In the second installment of what will now be a three-part feature to commemorate the 20th anniversary of the 1989 Tour de France, the winner of that race, Greg LeMond, picks up from where he left off in episode one, with the crisis of confidence only partly allayed by an encouraging end to the Giro d’Italia earlier that spring.
LeMond, as we all know, would go on to take the narrowest and most thrilling of Tour victories by eight seconds from French rival and former team-mate Laurent Fignon. Here, the American describes how he did it, for now glossing over the money troubles that dogged him and his team that year, and which will be the main subject matter for part three of LeMond’s exclusive account.
“After the Giro I felt better but I still didn’t have any real hopes for the Tour. No hopes, no expectations and no reserve of confidence like I’d had in 1986. All I knew was that my legs were better than they had been for a long time, probably since before my hunting accident in 1987.
I took a week of recovery after the Giro, then did a race in Spain and felt better again. I was like, ‘ah, okay…’ and started wondering whether I could finish Top 20 and win a stage in the Tour. Then, on stage 5, I won the time trial in Rennes and took the yellow jersey. I thought ‘wow!’, but I still hadn’t hit a climb yet. I said to myself ‘maybe Top Ten and a stage…’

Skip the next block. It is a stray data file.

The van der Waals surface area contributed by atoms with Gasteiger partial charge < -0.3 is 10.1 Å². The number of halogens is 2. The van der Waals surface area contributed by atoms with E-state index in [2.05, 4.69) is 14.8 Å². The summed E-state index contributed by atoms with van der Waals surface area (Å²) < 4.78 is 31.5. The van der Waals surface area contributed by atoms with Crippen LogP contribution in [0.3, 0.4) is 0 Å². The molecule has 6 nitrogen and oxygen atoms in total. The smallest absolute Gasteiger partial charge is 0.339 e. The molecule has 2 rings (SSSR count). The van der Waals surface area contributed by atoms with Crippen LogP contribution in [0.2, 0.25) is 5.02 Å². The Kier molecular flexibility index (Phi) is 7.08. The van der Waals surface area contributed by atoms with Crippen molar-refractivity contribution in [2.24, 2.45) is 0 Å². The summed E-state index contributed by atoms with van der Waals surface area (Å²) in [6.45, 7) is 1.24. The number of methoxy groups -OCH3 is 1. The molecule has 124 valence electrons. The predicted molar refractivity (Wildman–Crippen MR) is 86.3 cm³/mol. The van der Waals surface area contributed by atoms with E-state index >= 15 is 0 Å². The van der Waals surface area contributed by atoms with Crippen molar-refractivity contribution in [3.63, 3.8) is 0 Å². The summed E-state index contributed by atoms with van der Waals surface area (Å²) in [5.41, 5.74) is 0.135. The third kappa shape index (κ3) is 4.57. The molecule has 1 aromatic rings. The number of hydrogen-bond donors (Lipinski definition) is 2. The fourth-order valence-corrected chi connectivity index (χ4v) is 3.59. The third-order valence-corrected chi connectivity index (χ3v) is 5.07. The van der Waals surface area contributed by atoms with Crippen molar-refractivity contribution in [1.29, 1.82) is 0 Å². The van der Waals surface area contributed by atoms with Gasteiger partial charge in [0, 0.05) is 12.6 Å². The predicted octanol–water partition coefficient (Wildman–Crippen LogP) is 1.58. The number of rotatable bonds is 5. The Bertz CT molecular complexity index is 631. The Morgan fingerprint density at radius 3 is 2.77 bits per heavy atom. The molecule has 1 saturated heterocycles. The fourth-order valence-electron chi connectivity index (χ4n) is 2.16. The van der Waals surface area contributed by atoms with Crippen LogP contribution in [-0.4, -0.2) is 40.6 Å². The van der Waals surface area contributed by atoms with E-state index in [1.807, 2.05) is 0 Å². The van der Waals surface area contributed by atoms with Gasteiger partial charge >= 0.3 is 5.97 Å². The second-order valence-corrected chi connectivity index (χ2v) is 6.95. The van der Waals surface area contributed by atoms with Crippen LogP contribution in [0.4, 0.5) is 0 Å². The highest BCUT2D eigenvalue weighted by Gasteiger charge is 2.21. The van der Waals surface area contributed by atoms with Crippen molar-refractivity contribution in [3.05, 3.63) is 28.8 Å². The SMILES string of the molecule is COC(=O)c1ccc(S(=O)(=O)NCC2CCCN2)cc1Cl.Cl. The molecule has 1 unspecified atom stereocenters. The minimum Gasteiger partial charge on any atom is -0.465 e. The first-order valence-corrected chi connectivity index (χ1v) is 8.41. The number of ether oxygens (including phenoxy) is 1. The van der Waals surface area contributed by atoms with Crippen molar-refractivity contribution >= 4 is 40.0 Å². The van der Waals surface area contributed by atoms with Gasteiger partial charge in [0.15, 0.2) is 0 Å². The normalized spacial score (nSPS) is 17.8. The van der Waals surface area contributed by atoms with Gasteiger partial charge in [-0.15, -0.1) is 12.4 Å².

The first mountain stage was to Cauterets in the Pyrenees. Miguel Indurain won and I didn’t get dropped. The next day I lost ten seconds and the yellow jersey to Fignon at Superbagnères, but it was another step in the right direction. Top Five and another stage win now didn’t seem unrealistic.
I’d had the jersey after Rennes, then Fignon took it, then I won it back on stage 15, a 39-kilometre time trial. But at that point, two weeks into the Tour, I was just happy being there after two nightmarish years. I also didn’t have a whole lot of help from my team. They did what they could; Eddy Planckaert gave me a wheel on one stage and Johan Lammerts helped me. They gave everything they had, but a lot of the time I was by myself.
I took a few more seconds off Fignon at Briançon, then at Alpe D’Huez I felt great until the last five kilometres, when I ran out of juice. Guimard was in Fignon’s team car, José de Cauwer in mine, and they both knew my mannerisms on the bike by then. They could both see my shoulders bouncing, which for Guimard was a sure sign that I was cracking. He was desperately trying to get up to Fignon in the car but José wouldn’t let him through. They were hitting bumpers, bits of car were dropping off. Eventually Guimard got through and told Fignon he had to attack, but Fignon said he couldn’t.
I look back now and think that I’d have been in trouble if we’d had intercom radios back then. It got to the point where I was really rocking and Guimard was screaming at Laurent that he couldn’t wait another second. Fignon finally attacked and I blew completely. That put Laurent back in the yellow jersey, and I was convinced that my only remaining chance was going to come in the final time trial.
I did some pretty amateurish riding in that Tour. At Superbagnères, instead of just keeping my pace, I tried to follow Fignon, thinking that I could then attack him. Moves like that were symptomatic of my lack of confidence; I was trying to prove that I was stronger than I really was. If you’re feeling bad you have to bluff sometimes.